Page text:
I would never call myself a locavore. One, because it would make me feel silly, and two, because it’s not exclusively true. However, eating seasonally grown local food is nothing new to us. This is what we grew up doing and what makes sense for us to continue to do. It’s easy, where we live.
Our main reasons for eating local foods? Economics and taste. It’s normally a little less expensive to buy from our neighbours, plus it keeps money in the neighbourhood. And it just tastes better. Seasonal vegetables from your own garden or local area are picked right when they should be and make it to your plate on that same day (or are preserved at the moment of ripeness).
In the part of southeastern Ontario where we live, we have neighbours with apple orchards, strawberry fields, u-pick corn fields, an apiary, wineries, dairy and meat cattle, sheep, pigs, and poultry. We also have local commercial fishermen who sell to neighbours and there are cheese factories very close by. We are lucky, and I know it wouldn’t be as convenient for others to buy local food as it is for us.
However, that said, we don’t buy exclusively local foods. We buy when it makes good economic sense and when food is in season.
When we can, we buy local meat at the appropriate time and stock it in our freezer (ask me sometime about the time my husband accidentally thawed a freezer with a new side of beef, a whole pig, half a sheep, many chickens and a couple of turkeys – all for the sake of a cat door that he put on the wrong side of the furnace room door anyway).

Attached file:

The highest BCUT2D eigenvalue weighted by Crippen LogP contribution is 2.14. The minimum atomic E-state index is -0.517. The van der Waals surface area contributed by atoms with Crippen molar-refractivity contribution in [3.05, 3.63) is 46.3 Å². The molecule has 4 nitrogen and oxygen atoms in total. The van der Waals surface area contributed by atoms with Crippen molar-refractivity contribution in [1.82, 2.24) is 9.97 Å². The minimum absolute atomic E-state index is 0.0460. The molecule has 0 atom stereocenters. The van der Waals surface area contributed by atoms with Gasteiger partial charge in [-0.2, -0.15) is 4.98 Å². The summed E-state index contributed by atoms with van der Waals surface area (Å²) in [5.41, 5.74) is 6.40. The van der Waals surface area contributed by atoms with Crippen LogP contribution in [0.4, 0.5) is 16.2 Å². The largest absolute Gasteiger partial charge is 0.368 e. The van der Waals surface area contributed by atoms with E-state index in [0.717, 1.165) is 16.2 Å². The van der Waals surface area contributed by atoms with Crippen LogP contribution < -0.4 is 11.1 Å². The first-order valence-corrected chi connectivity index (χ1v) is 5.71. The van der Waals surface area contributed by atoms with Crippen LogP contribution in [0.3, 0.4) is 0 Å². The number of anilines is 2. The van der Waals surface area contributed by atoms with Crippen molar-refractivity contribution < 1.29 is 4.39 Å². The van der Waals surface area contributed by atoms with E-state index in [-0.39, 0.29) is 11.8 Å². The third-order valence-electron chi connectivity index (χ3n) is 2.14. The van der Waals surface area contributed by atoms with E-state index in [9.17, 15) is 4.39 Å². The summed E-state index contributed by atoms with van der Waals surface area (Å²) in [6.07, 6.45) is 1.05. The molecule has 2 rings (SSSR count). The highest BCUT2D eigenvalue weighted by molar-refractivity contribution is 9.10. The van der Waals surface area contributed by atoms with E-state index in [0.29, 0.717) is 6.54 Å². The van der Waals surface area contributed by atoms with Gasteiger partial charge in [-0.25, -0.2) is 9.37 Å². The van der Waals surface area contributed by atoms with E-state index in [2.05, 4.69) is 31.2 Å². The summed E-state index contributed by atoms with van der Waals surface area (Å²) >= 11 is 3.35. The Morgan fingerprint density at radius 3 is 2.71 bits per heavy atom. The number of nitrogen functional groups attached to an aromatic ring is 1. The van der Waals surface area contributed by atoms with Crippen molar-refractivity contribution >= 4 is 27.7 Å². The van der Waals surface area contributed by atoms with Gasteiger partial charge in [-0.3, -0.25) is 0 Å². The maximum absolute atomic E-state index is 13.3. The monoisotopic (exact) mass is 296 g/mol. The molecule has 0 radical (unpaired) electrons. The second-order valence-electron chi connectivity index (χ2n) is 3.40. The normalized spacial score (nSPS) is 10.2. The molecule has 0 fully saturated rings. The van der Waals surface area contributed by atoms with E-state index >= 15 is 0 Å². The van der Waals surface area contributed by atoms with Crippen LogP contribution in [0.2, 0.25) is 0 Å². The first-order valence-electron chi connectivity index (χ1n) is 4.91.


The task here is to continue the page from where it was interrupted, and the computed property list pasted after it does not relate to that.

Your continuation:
We also grow a lot of our own produce and buy some when it’s in season and put it away for later (I freeze most fruits and veg, but this year I am going to attempt some canning – if my mom could manage it while working full time and coralling 3 kids, I should be able to too. Maybe.).
Our bodies are set up for eating seasonally. In the winter we eat solid meals made with root vegetables that stay well over the winter and with stewed and preserved vegetables from the summer garden. In the spring and summer, we are ready for lighter meals during warmer days. We no longer need the heavy meals to get us through the cold days and are ready to eat greens and fruits as they become available.
Right now we are enjoying chives and rhubarb – the first two things to arrive in our garden. Our neighbours have also been generous with the asparagus from their gardens – definitely my favourite vegetable of spring.
Another benefit of eating local foods is meeting and becoming part of the local community. As well as buying food from neighbours, we’ve also been given maple syrup, honey, venison and moose (sometimes as a barter, sometimes as a gift) and we give away garden produce as well as goose and duck meat in return during hunting season. Food sharing makes you part of a community. We also try to attend local church or women’s institute dinners on occasion. Our families went to them when we were growing up, now we do too. It’s a great way for the younger members of the community to get to know the stories of the older ones.
We also hold a pig roast at our place most years as a way to get the community and some far flung friends together for a weekend. If you feed them, they will come..
We’re making plans to purchase some meat hens soon for our own consumption. We did that a couple of years ago (in collaboration with some friends) with 100 meat chickens. However, after killing and cleaning that many birds, it took me a month to stop grumbling about chicken pluckin’. This time, the dad says “he knows a guy”. I take that to mean he knows a guy with a chicken plucking contraption of some sort. Oh, how I hope so..